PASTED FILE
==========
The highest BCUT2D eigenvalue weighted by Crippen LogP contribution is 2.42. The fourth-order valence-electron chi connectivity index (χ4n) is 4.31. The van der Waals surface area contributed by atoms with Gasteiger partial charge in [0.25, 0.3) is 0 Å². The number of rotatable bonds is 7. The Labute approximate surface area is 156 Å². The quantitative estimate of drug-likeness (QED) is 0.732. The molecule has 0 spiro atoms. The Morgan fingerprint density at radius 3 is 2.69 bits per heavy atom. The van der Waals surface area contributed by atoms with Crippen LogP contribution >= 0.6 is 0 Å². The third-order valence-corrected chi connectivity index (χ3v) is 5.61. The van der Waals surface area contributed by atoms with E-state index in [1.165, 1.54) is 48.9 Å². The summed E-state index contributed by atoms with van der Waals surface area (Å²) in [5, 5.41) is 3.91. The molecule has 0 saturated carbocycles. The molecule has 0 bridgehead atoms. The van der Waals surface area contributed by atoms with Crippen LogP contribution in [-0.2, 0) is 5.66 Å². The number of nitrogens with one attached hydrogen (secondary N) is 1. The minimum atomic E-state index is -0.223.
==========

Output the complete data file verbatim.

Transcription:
The highest BCUT2D eigenvalue weighted by Crippen LogP contribution is 2.42. The fourth-order valence-electron chi connectivity index (χ4n) is 4.31. The van der Waals surface area contributed by atoms with Gasteiger partial charge in [0.25, 0.3) is 0 Å². The number of rotatable bonds is 7. The Labute approximate surface area is 156 Å². The quantitative estimate of drug-likeness (QED) is 0.732. The molecule has 0 spiro atoms. The Morgan fingerprint density at radius 3 is 2.69 bits per heavy atom. The van der Waals surface area contributed by atoms with Crippen LogP contribution >= 0.6 is 0 Å². The third-order valence-corrected chi connectivity index (χ3v) is 5.61. The van der Waals surface area contributed by atoms with E-state index in [1.165, 1.54) is 48.9 Å². The summed E-state index contributed by atoms with van der Waals surface area (Å²) in [5, 5.41) is 3.91. The molecule has 0 saturated carbocycles. The molecule has 0 bridgehead atoms. The van der Waals surface area contributed by atoms with Crippen LogP contribution in [-0.2, 0) is 5.66 Å². The number of nitrogens with one attached hydrogen (secondary N) is 1. The minimum atomic E-state index is -0.223.